Friday, June 2, 2023

Physical Restraints Linked to Poorer Outcomes Among Older Patients With Dementia

Older patients with dementia and behavioral disturbances who are physically restrained during hospitalizations spend more days in the hospital and are less likely to be discharged to their home compared with peers who are not physically restrained during hospitalization, a study in the Journal of the American Geriatrics Society has found.

“Multidisciplinary approaches involving all health care team members, in partnership with families, are needed to minimize the use of [physical restraints] and lessen the negative consequences when they are introduced,” wrote Amteshwar Singh, M.D., M.Ed., of the Johns Hopkins University School of Medicine and colleagues.

The researchers analyzed data from 991,605 older patients coded for dementia with behavioral disturbances in the National Inpatient Sample from 2016 to 2020; of this group, 6.5% were physically restrained while they were hospitalized.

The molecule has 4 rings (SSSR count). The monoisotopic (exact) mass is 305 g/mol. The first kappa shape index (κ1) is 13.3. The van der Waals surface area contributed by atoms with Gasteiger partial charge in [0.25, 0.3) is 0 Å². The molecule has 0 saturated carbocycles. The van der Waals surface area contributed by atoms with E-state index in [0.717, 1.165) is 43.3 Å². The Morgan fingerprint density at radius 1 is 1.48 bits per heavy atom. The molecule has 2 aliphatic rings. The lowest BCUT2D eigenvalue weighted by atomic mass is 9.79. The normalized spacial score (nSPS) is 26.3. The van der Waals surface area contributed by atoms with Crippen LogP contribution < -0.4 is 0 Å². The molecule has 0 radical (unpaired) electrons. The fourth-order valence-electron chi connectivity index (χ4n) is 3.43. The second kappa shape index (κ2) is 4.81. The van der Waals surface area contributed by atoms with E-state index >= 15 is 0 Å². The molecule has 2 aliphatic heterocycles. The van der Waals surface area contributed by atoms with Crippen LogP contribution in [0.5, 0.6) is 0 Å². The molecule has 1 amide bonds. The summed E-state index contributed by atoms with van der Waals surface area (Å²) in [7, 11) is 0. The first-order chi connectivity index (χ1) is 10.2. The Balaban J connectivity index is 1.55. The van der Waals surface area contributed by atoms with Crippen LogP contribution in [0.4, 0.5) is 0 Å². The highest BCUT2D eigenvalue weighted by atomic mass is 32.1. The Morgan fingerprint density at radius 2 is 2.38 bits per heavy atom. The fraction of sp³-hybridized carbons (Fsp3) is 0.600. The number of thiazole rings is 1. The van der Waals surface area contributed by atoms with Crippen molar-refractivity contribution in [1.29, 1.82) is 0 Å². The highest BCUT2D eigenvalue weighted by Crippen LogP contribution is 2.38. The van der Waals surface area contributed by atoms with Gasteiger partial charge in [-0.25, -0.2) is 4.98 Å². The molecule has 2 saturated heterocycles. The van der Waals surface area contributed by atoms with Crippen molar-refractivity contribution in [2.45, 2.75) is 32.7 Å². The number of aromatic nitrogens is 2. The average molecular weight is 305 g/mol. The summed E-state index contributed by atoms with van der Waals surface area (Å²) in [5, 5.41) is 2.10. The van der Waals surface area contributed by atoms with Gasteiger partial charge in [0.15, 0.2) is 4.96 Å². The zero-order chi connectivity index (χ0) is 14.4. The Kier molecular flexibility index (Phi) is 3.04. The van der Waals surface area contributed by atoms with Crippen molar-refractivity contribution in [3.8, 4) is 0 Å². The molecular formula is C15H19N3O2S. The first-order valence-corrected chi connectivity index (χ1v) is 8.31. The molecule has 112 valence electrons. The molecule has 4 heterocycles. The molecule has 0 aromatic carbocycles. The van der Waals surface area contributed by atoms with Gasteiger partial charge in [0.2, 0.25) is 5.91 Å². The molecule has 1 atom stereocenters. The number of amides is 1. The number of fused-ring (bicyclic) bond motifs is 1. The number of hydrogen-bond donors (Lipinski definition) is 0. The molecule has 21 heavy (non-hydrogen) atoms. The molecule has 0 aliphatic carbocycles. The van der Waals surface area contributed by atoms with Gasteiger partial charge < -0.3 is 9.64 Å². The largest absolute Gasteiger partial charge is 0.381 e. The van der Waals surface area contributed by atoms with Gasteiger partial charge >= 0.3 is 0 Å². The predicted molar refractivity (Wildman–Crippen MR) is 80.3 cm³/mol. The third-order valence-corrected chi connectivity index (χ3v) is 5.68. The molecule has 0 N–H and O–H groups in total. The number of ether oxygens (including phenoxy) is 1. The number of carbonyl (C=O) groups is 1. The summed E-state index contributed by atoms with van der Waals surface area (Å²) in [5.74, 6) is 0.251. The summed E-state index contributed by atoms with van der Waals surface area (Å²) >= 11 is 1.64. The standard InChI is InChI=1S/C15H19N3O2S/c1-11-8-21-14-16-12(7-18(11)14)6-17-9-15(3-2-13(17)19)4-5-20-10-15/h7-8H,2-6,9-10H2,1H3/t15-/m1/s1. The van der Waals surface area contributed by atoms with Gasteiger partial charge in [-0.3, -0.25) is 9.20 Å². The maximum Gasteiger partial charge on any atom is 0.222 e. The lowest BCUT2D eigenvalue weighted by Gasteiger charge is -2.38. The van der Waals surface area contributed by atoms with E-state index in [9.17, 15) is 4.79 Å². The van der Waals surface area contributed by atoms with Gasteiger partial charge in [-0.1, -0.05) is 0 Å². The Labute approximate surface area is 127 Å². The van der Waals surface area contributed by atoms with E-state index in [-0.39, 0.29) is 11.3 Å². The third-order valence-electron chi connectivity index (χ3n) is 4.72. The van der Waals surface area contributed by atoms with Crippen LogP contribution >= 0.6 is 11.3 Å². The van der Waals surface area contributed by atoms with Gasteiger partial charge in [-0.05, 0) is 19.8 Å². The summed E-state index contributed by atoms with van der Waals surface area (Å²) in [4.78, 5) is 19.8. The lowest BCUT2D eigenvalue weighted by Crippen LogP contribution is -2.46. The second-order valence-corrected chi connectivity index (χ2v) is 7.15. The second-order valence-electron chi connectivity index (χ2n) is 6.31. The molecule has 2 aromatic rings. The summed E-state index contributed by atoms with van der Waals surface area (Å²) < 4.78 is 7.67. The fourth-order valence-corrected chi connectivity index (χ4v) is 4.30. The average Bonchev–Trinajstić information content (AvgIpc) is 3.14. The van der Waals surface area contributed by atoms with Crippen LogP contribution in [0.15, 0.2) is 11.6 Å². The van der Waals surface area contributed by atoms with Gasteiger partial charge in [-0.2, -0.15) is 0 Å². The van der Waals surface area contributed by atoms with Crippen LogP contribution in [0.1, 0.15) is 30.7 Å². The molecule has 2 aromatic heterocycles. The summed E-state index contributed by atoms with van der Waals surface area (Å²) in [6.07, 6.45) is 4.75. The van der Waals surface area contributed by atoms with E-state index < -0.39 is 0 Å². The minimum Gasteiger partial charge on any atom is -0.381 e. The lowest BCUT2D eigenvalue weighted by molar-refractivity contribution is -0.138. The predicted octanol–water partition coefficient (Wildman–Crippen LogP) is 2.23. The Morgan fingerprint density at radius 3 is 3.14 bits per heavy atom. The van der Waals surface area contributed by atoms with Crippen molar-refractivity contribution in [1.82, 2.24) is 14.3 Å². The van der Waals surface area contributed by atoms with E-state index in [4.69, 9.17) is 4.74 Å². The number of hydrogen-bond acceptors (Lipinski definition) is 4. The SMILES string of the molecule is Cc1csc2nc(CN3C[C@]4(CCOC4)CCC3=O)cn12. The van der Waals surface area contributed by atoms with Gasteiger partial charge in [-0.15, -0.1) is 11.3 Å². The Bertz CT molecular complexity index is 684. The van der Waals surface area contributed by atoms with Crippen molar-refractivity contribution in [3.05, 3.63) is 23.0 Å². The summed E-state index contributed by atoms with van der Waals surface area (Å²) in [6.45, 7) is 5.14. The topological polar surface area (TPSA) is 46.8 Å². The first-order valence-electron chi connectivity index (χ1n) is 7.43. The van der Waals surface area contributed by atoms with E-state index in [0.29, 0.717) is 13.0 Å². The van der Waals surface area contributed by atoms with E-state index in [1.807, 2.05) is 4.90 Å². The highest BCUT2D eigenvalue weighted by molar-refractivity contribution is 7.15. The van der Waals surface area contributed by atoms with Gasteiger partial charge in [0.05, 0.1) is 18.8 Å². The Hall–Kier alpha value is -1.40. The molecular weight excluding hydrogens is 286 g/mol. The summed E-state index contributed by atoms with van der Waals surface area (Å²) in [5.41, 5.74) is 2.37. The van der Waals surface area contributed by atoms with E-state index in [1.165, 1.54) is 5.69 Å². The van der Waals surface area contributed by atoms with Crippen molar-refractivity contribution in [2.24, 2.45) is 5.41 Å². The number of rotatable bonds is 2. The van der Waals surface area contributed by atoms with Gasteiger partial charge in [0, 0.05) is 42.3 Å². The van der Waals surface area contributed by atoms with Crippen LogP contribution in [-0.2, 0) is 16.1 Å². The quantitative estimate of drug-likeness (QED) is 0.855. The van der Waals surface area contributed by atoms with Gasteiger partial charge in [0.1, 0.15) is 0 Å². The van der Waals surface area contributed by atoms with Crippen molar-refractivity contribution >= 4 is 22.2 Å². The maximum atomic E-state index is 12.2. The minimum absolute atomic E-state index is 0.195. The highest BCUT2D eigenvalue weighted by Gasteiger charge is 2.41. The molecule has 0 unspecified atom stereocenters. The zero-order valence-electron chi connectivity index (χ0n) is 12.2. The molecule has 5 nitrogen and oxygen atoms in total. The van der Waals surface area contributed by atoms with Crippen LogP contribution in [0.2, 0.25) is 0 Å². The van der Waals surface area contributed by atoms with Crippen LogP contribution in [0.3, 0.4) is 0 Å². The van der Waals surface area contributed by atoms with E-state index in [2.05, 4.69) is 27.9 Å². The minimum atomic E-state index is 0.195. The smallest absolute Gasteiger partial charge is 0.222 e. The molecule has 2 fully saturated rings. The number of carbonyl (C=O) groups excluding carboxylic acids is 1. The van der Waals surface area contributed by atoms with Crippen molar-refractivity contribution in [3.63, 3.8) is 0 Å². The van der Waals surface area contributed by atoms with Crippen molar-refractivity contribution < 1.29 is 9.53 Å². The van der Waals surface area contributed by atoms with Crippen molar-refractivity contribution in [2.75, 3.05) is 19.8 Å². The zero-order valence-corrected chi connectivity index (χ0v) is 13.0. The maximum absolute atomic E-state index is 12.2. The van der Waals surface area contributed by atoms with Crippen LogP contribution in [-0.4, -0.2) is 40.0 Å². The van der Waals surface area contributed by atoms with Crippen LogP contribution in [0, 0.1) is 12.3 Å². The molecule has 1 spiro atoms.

Compared with patients who were not restrained, those who had been physically restrained remained hospitalized roughly 2.6 days longer, were 26% less likely to be discharged to home, and accrued an average of $13,150 more hospital charges. Overall, 5.3% of those who had been restrained died while they were hospitalized compared with 4.0% of those who had not. The study also revealed disparities regarding the patients who were restrained: 8.2% of Black patients were restrained compared with 6.2% of White patients.

“Beyond the physical affront, [physical restraints] bring psychological trauma to patients because of the perception of coercion and an assault on their dignity,” Singh and colleagues wrote.

“Ideally, [physical restraints] would never be employed, but each decision to use restraints is context-dependent and must be individualized to ensure the protection of all,” the researchers added. “[E]mploying physical restraints must always be carefully considered and used only after all other measures have been exhausted, given the associations with worse clinical and resource utilization outcomes.”

For related information, see the Psychiatric Services article “APA Resource Document Outlines Principles on Use of Seclusion, Restraint.”

(Image: iStock/bymuratdeniz)

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